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August 21, 2018

Plenty of land in Kenya but property ridiculously expensive: Three ways out

A block of apartments in Mariakani Estate in South B, Nairobi, as pictured on February 5, 2018. /JOSEPH NDUNDA
A block of apartments in Mariakani Estate in South B, Nairobi, as pictured on February 5, 2018. /JOSEPH NDUNDA

Why are property prices so ludicrously high even with an abundance of land and building materials?

Are realty owners trying to rip Kenyans off or are there good reasons why property is not affordable, reasons other than a burgeoning population which translates into high demand?

Firstly, I blame the glibness of media personalities. Real estate is hyped especially through radio advertisements by personalities that make for easy sales.

A common message is that 'If you didn’t buy yesterday, buy today or brace yourself for what is to come', perpetuating the notion that prime plots could soon be a thing of the past.

The promise that developers will be willing to buy land at much higher prices when the Standard Gauge Railway is completed or when the government embarks on infrastructure and urban development is also an appetising one.

The value of this land is purely pegged on its proximity to upcoming centres of economic activity.

Secondly, I lay the blame squarely on our colonial and post colonial masters.

Post colonial allocation of land left most of the population with little or no land and the fact that generations have chosen to speculatively ‘land bank’ and hoard viable urban land has only served to rally property prices.

The non-entrepreneurial culture among the populace has left land and housing as the main lines of investments for the common and the ‘uncommon’ folk.

But the belief that real estate tramples all other forms of investments among the growing middle class is untrue and misplaced: Silicon Valley ventures have proven this a falsehood.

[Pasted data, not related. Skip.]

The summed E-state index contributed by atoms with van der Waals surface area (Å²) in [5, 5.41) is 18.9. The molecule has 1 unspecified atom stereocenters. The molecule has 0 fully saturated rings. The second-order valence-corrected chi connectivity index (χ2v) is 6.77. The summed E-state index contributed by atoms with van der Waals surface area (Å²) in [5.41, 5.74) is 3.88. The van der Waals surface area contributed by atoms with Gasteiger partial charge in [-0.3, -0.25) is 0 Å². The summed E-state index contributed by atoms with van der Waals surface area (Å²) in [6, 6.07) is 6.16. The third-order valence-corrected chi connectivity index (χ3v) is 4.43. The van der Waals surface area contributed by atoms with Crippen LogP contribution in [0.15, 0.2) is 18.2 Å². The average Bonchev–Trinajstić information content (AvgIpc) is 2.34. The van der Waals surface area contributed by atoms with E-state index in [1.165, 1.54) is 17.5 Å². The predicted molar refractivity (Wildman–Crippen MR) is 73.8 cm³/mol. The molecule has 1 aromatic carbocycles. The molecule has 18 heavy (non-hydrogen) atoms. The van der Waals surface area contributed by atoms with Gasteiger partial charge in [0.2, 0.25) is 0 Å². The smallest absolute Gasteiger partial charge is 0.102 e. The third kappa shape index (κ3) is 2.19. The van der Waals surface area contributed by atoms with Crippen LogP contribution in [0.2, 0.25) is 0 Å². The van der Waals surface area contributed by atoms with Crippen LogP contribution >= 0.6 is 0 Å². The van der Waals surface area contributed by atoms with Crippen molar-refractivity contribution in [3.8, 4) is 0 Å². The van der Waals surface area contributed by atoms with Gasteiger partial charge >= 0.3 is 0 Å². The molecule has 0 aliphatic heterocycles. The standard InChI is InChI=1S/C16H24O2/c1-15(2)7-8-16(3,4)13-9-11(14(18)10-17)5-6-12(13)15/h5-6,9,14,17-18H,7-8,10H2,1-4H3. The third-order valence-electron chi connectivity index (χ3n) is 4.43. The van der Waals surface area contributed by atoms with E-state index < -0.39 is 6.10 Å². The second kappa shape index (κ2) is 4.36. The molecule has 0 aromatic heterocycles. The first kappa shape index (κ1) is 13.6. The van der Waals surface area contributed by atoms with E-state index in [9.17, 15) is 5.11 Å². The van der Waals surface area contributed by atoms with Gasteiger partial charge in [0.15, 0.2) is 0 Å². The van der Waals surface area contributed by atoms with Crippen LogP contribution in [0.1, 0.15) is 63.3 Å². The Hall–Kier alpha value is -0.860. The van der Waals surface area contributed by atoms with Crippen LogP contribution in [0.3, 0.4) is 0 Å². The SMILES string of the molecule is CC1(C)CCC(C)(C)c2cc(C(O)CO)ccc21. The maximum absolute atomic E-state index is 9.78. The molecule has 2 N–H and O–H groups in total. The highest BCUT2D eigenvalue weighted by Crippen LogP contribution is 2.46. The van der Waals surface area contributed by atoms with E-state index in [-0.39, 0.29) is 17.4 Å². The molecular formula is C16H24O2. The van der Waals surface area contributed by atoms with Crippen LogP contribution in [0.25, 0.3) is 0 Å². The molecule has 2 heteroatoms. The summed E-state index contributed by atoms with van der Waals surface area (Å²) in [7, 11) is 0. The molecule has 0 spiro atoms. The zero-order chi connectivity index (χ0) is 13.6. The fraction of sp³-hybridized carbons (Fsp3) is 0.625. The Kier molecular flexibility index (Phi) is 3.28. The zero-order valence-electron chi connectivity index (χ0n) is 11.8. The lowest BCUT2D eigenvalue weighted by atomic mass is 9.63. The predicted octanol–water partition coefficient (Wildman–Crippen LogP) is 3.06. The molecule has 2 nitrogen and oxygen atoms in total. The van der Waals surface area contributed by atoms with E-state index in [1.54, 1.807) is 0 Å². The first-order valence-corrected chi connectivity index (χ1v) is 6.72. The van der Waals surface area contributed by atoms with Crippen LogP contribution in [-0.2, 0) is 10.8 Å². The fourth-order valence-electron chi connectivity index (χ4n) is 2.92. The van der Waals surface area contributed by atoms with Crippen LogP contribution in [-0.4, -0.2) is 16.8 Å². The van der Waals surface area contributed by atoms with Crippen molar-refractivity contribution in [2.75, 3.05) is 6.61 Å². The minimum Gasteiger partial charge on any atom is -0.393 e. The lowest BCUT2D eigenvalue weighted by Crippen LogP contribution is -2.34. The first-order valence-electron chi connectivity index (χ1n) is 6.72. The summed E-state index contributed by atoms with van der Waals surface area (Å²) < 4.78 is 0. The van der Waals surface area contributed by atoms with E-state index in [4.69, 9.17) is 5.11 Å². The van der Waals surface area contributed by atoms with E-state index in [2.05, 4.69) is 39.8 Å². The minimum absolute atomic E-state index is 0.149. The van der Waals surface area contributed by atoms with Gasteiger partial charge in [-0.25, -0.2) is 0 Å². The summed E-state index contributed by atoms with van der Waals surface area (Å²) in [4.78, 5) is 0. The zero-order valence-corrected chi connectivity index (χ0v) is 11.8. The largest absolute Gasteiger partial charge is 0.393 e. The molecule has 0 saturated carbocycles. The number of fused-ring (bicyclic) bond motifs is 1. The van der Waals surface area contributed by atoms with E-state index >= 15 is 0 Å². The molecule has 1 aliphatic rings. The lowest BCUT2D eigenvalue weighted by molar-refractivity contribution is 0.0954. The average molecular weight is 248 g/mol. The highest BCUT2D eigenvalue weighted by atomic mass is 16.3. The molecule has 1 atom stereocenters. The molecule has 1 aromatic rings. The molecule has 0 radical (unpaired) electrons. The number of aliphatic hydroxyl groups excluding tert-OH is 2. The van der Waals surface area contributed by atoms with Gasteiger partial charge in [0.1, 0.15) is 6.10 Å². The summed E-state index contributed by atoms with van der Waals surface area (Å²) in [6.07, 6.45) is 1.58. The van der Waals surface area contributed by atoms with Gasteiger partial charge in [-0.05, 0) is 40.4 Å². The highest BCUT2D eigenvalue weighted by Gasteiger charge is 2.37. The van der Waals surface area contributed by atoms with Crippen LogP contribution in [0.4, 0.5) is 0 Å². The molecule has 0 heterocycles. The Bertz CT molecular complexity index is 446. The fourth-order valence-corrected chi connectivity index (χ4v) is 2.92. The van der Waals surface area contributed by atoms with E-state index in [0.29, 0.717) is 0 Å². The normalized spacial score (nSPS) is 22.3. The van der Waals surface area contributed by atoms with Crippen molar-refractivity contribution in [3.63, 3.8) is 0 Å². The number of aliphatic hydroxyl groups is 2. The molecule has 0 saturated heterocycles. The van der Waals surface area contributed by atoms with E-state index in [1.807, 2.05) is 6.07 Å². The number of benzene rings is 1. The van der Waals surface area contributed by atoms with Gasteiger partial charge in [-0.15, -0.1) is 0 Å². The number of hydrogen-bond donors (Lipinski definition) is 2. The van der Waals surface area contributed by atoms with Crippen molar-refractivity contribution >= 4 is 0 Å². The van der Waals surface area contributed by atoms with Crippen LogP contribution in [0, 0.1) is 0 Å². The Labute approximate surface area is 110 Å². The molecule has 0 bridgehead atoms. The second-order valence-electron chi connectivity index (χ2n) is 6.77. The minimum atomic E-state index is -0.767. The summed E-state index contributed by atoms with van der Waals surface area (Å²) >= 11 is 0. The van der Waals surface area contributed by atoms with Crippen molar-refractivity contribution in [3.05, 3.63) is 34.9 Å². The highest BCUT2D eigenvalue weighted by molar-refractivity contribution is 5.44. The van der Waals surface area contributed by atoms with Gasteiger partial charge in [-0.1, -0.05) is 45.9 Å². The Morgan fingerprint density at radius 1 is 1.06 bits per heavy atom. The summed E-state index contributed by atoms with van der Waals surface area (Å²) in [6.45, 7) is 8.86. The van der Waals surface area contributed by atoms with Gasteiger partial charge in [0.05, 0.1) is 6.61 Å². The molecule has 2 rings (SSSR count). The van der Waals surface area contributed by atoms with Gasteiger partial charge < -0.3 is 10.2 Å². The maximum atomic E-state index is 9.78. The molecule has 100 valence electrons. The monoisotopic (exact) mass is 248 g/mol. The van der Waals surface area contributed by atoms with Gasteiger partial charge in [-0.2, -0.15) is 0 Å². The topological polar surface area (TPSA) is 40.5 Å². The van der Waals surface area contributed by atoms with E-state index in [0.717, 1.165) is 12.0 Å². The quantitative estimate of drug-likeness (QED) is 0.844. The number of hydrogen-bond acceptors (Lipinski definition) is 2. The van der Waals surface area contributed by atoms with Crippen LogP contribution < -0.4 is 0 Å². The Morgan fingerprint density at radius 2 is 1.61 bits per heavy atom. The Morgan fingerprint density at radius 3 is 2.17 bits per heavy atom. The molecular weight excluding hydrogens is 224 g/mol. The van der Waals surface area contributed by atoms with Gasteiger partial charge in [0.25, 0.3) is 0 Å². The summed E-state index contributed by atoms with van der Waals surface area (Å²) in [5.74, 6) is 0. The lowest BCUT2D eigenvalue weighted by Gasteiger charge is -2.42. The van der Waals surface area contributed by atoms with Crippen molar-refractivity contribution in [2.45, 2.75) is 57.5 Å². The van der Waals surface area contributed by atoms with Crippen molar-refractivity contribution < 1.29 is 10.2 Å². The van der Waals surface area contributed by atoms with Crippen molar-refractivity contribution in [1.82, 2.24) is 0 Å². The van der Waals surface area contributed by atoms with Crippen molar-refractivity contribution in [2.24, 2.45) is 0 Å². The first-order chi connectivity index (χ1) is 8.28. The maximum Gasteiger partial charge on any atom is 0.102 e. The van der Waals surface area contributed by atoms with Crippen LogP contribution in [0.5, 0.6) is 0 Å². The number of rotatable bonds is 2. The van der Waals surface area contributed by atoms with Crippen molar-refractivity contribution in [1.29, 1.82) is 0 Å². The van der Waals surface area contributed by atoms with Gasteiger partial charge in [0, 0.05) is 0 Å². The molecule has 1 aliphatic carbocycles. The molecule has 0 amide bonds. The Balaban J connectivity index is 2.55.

As long as this present mindset prevails and young minds veer off investing in business ventures or any productive value­-adding engagements, land prices will continue to go up.

Wages have not kept pace with the general rate of inflation, and burgeoning property prices have moved at an even faster pace.

The unbridgeable gap between falling wages and prices is further made worse by the fact that, first ­time and low ­paid purchasers are competing against buy-­to-­let landlords with deep pockets and fat bank accounts.

That said, land can be scarce for the simple reason that 'they don’t make it any more' and if there is anything I remember from my economics classes, scarcity fuels demand so prices soar when demand outstrips supply.

Real estate prices have risen considerably in the past few years so most workers have been priced out of houses or land.

If we use past trends to envisage the future drift, I see no sign of a halt. This is depressing but I also learned that demand can’t always outrun supply, especially not with a finite resource like land.

The fact is that unprecedented rices in prices always halt when demand plunges.

But demand will not fall, you say. Well maybe not in your lifetime or mine.